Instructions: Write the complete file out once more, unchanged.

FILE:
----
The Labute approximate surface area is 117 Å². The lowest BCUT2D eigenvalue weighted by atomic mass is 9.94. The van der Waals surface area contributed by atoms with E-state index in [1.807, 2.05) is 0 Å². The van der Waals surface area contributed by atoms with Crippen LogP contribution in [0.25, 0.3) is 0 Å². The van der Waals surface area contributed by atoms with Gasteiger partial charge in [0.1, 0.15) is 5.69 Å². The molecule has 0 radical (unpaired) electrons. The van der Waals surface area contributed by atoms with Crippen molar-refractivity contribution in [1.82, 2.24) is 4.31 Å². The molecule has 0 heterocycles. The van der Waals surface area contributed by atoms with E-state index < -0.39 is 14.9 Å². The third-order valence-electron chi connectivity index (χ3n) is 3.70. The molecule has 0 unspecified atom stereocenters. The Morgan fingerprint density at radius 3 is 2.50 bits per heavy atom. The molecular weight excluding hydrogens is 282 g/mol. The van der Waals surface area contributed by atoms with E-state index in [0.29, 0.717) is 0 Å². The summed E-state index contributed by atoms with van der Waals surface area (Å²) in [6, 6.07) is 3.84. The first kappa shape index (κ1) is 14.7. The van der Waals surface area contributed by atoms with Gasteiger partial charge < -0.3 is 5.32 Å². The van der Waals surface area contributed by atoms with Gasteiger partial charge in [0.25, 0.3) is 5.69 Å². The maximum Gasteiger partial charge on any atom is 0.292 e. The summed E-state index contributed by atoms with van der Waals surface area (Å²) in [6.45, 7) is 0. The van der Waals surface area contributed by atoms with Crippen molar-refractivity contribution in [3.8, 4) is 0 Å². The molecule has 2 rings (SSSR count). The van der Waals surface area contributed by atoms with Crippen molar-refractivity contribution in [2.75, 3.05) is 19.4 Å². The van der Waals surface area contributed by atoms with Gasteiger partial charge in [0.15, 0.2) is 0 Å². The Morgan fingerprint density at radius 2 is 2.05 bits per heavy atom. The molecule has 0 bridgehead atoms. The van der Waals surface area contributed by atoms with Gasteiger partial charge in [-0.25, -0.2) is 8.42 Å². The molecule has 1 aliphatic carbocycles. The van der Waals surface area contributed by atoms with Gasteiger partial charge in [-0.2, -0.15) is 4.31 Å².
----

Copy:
The Labute approximate surface area is 117 Å². The lowest BCUT2D eigenvalue weighted by atomic mass is 9.94. The van der Waals surface area contributed by atoms with E-state index in [1.807, 2.05) is 0 Å². The van der Waals surface area contributed by atoms with Crippen LogP contribution in [0.25, 0.3) is 0 Å². The van der Waals surface area contributed by atoms with Gasteiger partial charge in [0.1, 0.15) is 5.69 Å². The molecule has 0 radical (unpaired) electrons. The van der Waals surface area contributed by atoms with Crippen molar-refractivity contribution in [1.82, 2.24) is 4.31 Å². The molecule has 0 heterocycles. The van der Waals surface area contributed by atoms with E-state index < -0.39 is 14.9 Å². The third-order valence-electron chi connectivity index (χ3n) is 3.70. The molecule has 0 unspecified atom stereocenters. The Morgan fingerprint density at radius 3 is 2.50 bits per heavy atom. The molecular weight excluding hydrogens is 282 g/mol. The van der Waals surface area contributed by atoms with E-state index in [0.29, 0.717) is 0 Å². The summed E-state index contributed by atoms with van der Waals surface area (Å²) in [6, 6.07) is 3.84. The first kappa shape index (κ1) is 14.7. The van der Waals surface area contributed by atoms with Gasteiger partial charge < -0.3 is 5.32 Å². The van der Waals surface area contributed by atoms with Gasteiger partial charge in [0.25, 0.3) is 5.69 Å². The maximum Gasteiger partial charge on any atom is 0.292 e. The summed E-state index contributed by atoms with van der Waals surface area (Å²) in [6.45, 7) is 0. The van der Waals surface area contributed by atoms with Crippen molar-refractivity contribution in [3.8, 4) is 0 Å². The molecule has 2 rings (SSSR count). The van der Waals surface area contributed by atoms with Crippen molar-refractivity contribution in [2.75, 3.05) is 19.4 Å². The van der Waals surface area contributed by atoms with Gasteiger partial charge in [0.15, 0.2) is 0 Å². The Morgan fingerprint density at radius 2 is 2.05 bits per heavy atom. The molecule has 0 bridgehead atoms. The van der Waals surface area contributed by atoms with Gasteiger partial charge in [-0.25, -0.2) is 8.42 Å². The molecule has 1 aliphatic carbocycles. The van der Waals surface area contributed by atoms with Gasteiger partial charge in [-0.2, -0.15) is 4.31 Å².